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Thousands to march in Chicago against Trump's 'anti-woman agenda'

Thousands to march in Chicago against Trump's 'anti-woman agenda'

The rapid confirmation of judges comes days after the confirmation of Supreme Court Justice Brett Kavanaugh, whose nomination gripped Washington and brought the Senate to a standstill. Appointed by President Donald Trump, Kavanaugh's confirmation cemented a conservative majority on the court that could last for years.

It also suggests the tumultuous battle over his nomination could harm the court's reputation as the nonpartisan branch of government. To 39 percent of the public, Kavanaugh's presence will make no difference in the degree of partisanship. Among Independents, 53% of respondents said that they disapproved of the manner in which the GOP handled the hearings while 23% approved, as to the Democrats 58% of Independents said they disapproved of the manner in which that party handled the hearings while 30% said they approved.

While numerous results in the poll fall along familiar partisan lines, it also found that political independents are more suspicious than supportive of the new justice. This was the point where the Supreme Court began to lose its nonpartisan reputation.

But Democrats are defending 25 seats, so being back home is more consequential for them. The woman, now a university professor, was soon joined by two other women who had charges of their own. Democrats at his confirmation hearing further accused Kavanaugh of dishonesty over his answers to questions regarding his work in the George W. Bush White House.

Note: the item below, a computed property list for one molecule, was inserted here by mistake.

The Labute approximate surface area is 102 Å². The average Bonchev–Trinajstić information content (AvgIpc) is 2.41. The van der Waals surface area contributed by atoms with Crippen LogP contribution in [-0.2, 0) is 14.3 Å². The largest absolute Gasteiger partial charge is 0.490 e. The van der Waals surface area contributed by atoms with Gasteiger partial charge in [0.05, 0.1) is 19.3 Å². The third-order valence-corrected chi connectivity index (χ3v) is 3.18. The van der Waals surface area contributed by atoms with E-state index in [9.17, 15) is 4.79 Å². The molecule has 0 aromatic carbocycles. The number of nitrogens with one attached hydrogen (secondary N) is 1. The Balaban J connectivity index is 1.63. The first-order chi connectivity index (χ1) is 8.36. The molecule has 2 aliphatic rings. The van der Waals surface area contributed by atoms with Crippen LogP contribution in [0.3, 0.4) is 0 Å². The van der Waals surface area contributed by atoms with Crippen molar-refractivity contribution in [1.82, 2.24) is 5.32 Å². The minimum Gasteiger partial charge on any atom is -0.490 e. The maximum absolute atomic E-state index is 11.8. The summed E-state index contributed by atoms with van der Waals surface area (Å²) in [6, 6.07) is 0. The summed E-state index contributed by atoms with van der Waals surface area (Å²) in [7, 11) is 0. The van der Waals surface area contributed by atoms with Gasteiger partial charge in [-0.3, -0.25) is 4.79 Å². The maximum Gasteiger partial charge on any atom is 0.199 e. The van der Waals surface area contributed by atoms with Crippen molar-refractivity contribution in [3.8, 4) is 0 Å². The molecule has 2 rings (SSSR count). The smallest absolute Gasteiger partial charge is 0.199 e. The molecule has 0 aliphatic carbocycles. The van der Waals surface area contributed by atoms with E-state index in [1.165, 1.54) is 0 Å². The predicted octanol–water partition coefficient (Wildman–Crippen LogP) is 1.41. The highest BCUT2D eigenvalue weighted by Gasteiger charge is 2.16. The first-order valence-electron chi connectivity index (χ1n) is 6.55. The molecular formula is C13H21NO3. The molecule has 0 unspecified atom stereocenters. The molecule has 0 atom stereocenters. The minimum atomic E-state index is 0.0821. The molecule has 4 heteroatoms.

Three of the judges are for the powerful circuit courts of appeals, while the other 12 were for district court positions.

Trump didn't help by apologising to Kavanaugh and his family for their "pain and suffering", says Jennifer Rubin in the Washington Post.

At times emotional, Kavanaugh praised his "amazing" and "fearless" friends for standing by him, and said that his focus now is "to be the best justice I can be".

McConnell has marveled at the way the Supreme Court fight is animating Republican voters - who, polls showed, had been less enthusiastic before Kavanaugh advanced.

Sen. Joe Manchin, a Democrat running in West Virginia, which Trump won by 46 points, said he expected McConnell would demand a lot in return for letting Democrats go.

According to CNN, this is the widest margin of support for Democrats in a midterm cycle since 2006.

Ultimately, every Democrat voted against Kavanaugh except for Sen. All told, 55% of the respondents disapprove of the way Republicans handled the matter and 56% disapprove of the manner in which the Democrats handled the accusations.

The gender gap is mirrored in views of Kavanaugh's confirmation and the Senate Judiciary Committee's handling of the allegations.

The November elections could see the first black woman serve as governor, the first Native American woman in Congress and the first openly bisexual senator, among other firsts. Forty-nine percent of women strongly disapprove of his confirmation, while just 28 percent strongly approve. Among voters who are very angry about the treatment of Ford, 70 percent say they are more likely to vote. Former Tennessee governor Phil Bredesen is running as a centrist Democrat, who supported Kavanaugh and hopes to win a larger-than-usual share of Republican votes.

A recent poll by OH Predictive Insights and ABC15 Arizona found that in that state's Senate election, Republican candidate Martha McSally has a six-point lead over Democratic nominee Kyrsten Sinema, with 47 percent for McSally, 41 percent for Sinema, 4 percent for Green Party candidate Angela Green and 8 percent of voters undecided.